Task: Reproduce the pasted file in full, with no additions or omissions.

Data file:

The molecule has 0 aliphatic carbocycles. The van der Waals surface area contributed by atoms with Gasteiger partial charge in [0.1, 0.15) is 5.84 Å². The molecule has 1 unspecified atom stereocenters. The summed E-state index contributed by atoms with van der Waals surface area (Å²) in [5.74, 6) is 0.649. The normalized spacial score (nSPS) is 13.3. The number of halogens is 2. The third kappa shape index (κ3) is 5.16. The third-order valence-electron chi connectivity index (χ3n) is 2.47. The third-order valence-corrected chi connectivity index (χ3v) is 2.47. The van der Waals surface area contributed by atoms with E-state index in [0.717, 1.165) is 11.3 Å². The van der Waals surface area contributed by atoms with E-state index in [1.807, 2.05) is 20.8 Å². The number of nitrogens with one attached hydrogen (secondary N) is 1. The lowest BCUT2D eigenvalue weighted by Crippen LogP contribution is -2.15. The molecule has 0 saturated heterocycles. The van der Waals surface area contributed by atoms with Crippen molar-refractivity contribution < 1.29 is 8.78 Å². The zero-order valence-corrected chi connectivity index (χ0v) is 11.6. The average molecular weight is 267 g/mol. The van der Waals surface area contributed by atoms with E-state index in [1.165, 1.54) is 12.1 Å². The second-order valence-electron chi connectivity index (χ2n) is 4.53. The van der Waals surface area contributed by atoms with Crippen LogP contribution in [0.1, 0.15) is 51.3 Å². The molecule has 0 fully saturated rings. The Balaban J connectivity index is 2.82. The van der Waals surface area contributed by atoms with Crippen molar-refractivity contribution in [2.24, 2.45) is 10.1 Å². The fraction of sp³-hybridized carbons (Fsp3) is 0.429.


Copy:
The molecule has 0 aliphatic carbocycles. The van der Waals surface area contributed by atoms with Gasteiger partial charge in [0.1, 0.15) is 5.84 Å². The molecule has 1 unspecified atom stereocenters. The summed E-state index contributed by atoms with van der Waals surface area (Å²) in [5.74, 6) is 0.649. The normalized spacial score (nSPS) is 13.3. The number of halogens is 2. The third kappa shape index (κ3) is 5.16. The third-order valence-electron chi connectivity index (χ3n) is 2.47. The third-order valence-corrected chi connectivity index (χ3v) is 2.47. The van der Waals surface area contributed by atoms with E-state index in [0.717, 1.165) is 11.3 Å². The van der Waals surface area contributed by atoms with E-state index in [1.807, 2.05) is 20.8 Å². The number of nitrogens with one attached hydrogen (secondary N) is 1. The lowest BCUT2D eigenvalue weighted by Crippen LogP contribution is -2.15. The molecule has 0 saturated heterocycles. The van der Waals surface area contributed by atoms with Crippen molar-refractivity contribution < 1.29 is 8.78 Å². The zero-order valence-corrected chi connectivity index (χ0v) is 11.6. The average molecular weight is 267 g/mol. The van der Waals surface area contributed by atoms with E-state index in [1.165, 1.54) is 12.1 Å². The second-order valence-electron chi connectivity index (χ2n) is 4.53. The van der Waals surface area contributed by atoms with Crippen LogP contribution in [0.1, 0.15) is 51.3 Å². The molecule has 0 fully saturated rings. The Balaban J connectivity index is 2.82. The van der Waals surface area contributed by atoms with Crippen molar-refractivity contribution in [2.24, 2.45) is 10.1 Å². The fraction of sp³-hybridized carbons (Fsp3) is 0.429.